Archive for June, 2012

Persian and Oriental Rugs: Symbols and Designs

Floral Pattern, Persian Mashad Rug

Floral Pattern, Persian Mashad Rug

However well woven, however bright in rich transitions of color, Persian carpets and Oriental area rugs would quickly lose their fascination if there were not at least some partial expression of the simple lives of the people, their religious beliefs, and cultural feelings conveyed in designs and patterns. In all nomadic rugs as well as in many others are countless reminders of common life. It may be only crude outlines of the goat or camel, or realistically drawn rose and lily, but even these are suggestive of associations. At any rate, the patterns of Oriental rugs are primarily intended to be decorative, with a border surrounding a central field, serving the function of a frame to a picture as well as being a strong indication to the origin of the rug. This border is generally accompanied by a much narrower pair on each side, known as “guard stripes” in harmony with designs and colors of the field.

As opposed to the border, the field in an Oriental rug often displays greater diversity of pattern. They are frequently covered with a heterogeneous mass of detached and unrelated figures, as in many of the nomadic rugs. The field can sometimes be entirely covered with repetitive patterns, or with intricate and correlated designs of floral patterns in many Persian and Oriental rugs. Others consist of a background of solid color with a center medallion on which smaller figures (sometimes Herati) are displayed. Weavers have only recently started to use solid colors for large portions of the field, perhaps for savings in labor and time. However, the effect has been applauded by consumers as such pieces give more visible colors to a space and makes the task of matching a rug to its surroundings somewhat easier.

Geometric Pattern, Persian Heris

Geometric Pattern, Persian Heris

The smaller designs that appear in Oriental and Persian rugs are distinguished as geometric and floral ornamentation. The former is adopted in those regions where the population is principally nomadic, and the latter is the accepted style in regions where a large percentage of the population have enjoyed an advanced state of society. In general terms, a floral pattern would require a higher number of knots per square inch, simply because they need to display a lot more detail compared to geometric designs. Consequently, floral rugs represent the highest techniques of weaving in use.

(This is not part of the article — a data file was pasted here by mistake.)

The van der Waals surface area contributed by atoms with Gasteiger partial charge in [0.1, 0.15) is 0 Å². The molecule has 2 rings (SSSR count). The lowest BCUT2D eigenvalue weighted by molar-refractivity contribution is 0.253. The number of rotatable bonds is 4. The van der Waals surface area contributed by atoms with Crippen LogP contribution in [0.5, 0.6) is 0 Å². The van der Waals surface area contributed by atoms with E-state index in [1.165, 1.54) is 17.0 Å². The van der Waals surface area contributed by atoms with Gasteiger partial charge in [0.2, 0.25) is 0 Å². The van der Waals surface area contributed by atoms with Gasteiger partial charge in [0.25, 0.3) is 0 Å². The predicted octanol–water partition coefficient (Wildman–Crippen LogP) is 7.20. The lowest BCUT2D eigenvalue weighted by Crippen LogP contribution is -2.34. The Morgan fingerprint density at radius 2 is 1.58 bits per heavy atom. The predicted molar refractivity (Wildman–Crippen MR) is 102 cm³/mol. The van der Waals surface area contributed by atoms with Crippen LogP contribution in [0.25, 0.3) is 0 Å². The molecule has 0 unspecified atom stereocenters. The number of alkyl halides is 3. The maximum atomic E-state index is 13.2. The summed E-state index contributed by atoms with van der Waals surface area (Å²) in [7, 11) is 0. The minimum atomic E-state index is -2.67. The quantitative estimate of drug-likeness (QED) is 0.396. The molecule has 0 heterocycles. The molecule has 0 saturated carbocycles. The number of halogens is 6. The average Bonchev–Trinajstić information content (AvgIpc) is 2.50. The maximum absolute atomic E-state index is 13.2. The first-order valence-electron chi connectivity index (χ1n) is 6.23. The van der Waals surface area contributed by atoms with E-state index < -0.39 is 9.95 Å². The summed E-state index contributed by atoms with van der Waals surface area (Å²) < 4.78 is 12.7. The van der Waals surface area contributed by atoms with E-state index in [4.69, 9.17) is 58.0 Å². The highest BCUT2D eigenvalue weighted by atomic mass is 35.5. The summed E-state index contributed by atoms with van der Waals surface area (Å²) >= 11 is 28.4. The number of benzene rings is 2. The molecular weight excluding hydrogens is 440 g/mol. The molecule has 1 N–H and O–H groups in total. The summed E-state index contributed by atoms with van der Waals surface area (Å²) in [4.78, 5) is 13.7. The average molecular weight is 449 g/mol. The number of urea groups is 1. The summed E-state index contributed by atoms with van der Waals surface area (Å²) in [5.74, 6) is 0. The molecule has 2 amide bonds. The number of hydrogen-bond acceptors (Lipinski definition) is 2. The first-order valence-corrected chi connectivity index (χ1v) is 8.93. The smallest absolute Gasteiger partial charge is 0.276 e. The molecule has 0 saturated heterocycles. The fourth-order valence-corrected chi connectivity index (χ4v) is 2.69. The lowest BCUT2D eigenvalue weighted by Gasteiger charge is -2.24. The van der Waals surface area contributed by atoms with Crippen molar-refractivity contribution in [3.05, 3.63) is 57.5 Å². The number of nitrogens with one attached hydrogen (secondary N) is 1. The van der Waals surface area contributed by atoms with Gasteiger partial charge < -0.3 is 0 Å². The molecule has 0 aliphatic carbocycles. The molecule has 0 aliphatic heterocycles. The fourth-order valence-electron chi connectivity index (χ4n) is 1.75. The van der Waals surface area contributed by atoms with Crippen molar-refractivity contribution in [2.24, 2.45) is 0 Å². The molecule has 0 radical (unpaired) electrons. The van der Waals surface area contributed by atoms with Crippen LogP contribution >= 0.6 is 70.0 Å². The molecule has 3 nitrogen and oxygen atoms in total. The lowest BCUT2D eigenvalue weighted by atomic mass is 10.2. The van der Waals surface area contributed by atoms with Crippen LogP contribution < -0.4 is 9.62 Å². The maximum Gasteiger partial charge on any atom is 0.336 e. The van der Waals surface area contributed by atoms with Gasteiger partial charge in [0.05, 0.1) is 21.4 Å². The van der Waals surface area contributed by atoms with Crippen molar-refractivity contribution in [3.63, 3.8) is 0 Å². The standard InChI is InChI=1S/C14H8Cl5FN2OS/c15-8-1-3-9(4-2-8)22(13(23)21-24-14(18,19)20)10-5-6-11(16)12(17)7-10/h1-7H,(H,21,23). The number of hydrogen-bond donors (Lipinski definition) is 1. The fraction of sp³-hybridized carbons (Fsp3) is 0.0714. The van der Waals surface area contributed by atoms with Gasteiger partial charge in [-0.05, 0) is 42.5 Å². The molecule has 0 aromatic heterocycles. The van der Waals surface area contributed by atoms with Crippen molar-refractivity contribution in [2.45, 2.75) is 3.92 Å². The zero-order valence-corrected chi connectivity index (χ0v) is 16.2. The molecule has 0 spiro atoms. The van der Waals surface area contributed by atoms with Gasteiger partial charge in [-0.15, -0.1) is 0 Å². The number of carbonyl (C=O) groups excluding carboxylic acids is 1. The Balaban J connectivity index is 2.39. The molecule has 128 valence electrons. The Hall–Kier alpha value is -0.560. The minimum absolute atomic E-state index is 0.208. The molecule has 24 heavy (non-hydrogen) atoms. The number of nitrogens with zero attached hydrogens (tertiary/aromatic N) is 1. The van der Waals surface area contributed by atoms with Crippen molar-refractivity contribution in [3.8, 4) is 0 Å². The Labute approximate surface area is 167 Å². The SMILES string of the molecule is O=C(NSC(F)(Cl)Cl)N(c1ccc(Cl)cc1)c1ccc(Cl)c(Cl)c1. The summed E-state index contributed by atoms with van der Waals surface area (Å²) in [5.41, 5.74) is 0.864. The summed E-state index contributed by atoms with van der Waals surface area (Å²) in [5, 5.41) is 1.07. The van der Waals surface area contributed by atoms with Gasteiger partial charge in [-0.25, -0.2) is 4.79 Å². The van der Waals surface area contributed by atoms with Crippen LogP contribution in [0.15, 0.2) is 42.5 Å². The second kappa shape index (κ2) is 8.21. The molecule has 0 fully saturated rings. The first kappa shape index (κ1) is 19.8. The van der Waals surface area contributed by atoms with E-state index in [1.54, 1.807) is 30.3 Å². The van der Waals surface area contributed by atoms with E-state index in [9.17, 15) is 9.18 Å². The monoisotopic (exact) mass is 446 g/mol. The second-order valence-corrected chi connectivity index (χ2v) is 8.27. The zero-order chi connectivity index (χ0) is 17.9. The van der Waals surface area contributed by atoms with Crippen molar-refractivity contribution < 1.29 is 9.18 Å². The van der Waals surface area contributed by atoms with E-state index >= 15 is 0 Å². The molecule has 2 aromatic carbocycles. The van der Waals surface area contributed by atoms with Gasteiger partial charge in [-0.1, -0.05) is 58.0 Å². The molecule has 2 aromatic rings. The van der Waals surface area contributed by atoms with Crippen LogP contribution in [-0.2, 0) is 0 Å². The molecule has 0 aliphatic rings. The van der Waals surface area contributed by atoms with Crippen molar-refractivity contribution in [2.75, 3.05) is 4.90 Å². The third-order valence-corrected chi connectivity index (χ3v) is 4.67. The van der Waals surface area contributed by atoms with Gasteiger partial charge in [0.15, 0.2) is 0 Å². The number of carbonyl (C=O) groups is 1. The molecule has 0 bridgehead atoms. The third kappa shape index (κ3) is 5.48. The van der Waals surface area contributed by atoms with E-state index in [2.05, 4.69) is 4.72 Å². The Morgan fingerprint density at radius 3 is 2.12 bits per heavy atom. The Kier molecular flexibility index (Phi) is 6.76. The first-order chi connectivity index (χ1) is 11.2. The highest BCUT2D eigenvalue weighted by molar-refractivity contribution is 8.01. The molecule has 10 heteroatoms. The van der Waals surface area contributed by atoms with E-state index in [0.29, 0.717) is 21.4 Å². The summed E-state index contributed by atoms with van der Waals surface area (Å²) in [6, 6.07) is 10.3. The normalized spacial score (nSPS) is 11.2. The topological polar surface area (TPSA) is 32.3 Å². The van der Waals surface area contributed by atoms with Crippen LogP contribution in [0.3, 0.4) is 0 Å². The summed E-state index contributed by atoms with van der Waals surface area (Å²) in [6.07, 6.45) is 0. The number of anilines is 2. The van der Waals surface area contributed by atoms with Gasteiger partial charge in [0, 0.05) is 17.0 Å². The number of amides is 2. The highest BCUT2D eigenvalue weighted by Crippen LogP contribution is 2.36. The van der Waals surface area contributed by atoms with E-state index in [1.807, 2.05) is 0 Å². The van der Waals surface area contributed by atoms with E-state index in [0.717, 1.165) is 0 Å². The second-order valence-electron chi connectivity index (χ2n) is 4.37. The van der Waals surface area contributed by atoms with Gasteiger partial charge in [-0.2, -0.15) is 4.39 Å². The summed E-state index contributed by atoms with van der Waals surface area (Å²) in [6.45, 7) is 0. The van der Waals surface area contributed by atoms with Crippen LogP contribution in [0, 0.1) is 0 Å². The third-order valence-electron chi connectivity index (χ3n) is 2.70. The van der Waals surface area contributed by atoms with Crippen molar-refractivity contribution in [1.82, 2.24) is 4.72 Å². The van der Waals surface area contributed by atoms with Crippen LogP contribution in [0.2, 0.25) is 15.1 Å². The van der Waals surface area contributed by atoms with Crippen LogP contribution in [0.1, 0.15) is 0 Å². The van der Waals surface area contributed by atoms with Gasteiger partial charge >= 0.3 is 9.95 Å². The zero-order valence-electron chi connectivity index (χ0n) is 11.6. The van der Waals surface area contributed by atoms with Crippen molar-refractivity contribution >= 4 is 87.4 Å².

Religion has always exercised an important influence on the character of Persian and Oriental rugs, expressed in the symbolism of both colors and designs. In some religions, the use of animal figures or certain names in writing are strictly prohibited in their production of rugs. Irregularities either in patterns or colors, which can often be observed in the majority of hand-knotted rugs are seldom accidental. These are mainly intended to avert the evil eye and insure good luck. The sun, moon, and stars have been associated with the religion among all primitive races. Yet, it is surprising that so few emblems of them are recognized in rugs.

 

 

 

Repeated Allover Design, Persian Turkeman

Repeated Allover Design, Persian Turkeman

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Persian Rugs, Oriental Rugs: Imports to Europe and America

Old Persian Tabriz

Old Persian Tabriz

Many years ago, as Persian carpets and Oriental rugs first appeared in the markets of the U.S. and Europe, they were referred to as “Turkish”, simply because importers purchased them from Turkish merchants of Constantinople. However, when it became known that they had been taken there by caravans from countries farther to the east, and that large numbers of them came from Persia, the term “Persian” which to the mind of many conveys ideas of glory and magnificent quality, was at once applied. Even today, all classes of Oriental rugs are often spoken of as “Persian”. Although their value is independent of their place of origin when used as objects of ornament or utility, it is known that the wool and dyes used in some districts are superior to those in others, and consequently, the beauty of some rugs will improve with age far more than that of others. It is also known that because in certain districts the material of warp and weft threads, as well as the workmanship are all of a higher quality, rugs made there will wear better than others. As a result, the knowledge as to the origin of a rug becomes important in determining the quality and value, which otherwise only a critical examination that few people are able to make, would show. Also, the knowledge of where a rug is made, suggesting the character and culture of people who wove it, may add immeasurably to our interest. We just might get more enjoyment from our Persian and Oriental rugs if we knew what people made them and what route they have traveled before they reached our homes.